At the beginning of the story, Hannah is told that she must get ready for a Passover seder meal at her grandparents' home.
Even though she knows that she must attend, Hannah dreads the event. In fact, she's tired of celebrating Passover altogether. Just as in previous years, Hannah knows that she will be one of only two children present (the other being her brother Aaron).
To a young girl of twelve, a family event that's predominantly attended by adults is a boring affair. In addition, Hannah dreads the experience of being fussed over by her aunts. She finds it tedious that her relatives always repeat the same pleasantries each year.
Hannah especially dreads the ritual of remembering. This is because of an unnerving experience with Grandpa Will at a previous year's Passover seder.
At the time, Hannah hadn't understood why her grandfather screamed when she wrote a string of numbers on the inside of her left arm. She had merely wanted to duplicate the numbers that were on his arm. Little did Hannah know that the numbers on Grandpa Will's arm were imprinted during his time at a Nazi concentration camp.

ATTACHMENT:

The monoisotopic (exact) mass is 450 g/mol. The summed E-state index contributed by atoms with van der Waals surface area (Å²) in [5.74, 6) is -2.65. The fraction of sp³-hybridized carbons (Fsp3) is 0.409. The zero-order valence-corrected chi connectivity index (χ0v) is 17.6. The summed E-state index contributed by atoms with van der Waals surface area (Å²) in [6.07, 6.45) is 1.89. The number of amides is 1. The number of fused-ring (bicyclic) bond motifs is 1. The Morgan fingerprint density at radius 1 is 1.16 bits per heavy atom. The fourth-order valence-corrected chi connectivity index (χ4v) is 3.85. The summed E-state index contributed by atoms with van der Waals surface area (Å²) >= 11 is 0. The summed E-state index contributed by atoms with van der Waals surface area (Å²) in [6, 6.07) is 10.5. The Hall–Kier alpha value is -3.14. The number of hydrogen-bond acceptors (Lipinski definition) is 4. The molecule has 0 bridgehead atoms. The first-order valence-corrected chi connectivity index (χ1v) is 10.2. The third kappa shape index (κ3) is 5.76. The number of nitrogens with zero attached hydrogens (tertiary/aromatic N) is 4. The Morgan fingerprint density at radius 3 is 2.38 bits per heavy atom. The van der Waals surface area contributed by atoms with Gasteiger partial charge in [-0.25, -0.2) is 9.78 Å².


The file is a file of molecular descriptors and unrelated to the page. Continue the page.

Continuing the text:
Since no one explained Grandpa Will's frightening outburst, Hannah continues to resent him for the fear and discomfort he caused her. In addition, the lack of candor on the part of the other adults hasn't helped matters.
So, in all, Hannah looks at her family's Passover celebrations as a meaningless ritual. She sees the repetitive act of remembering as tedious, uncomfortable, and perhaps even distasteful.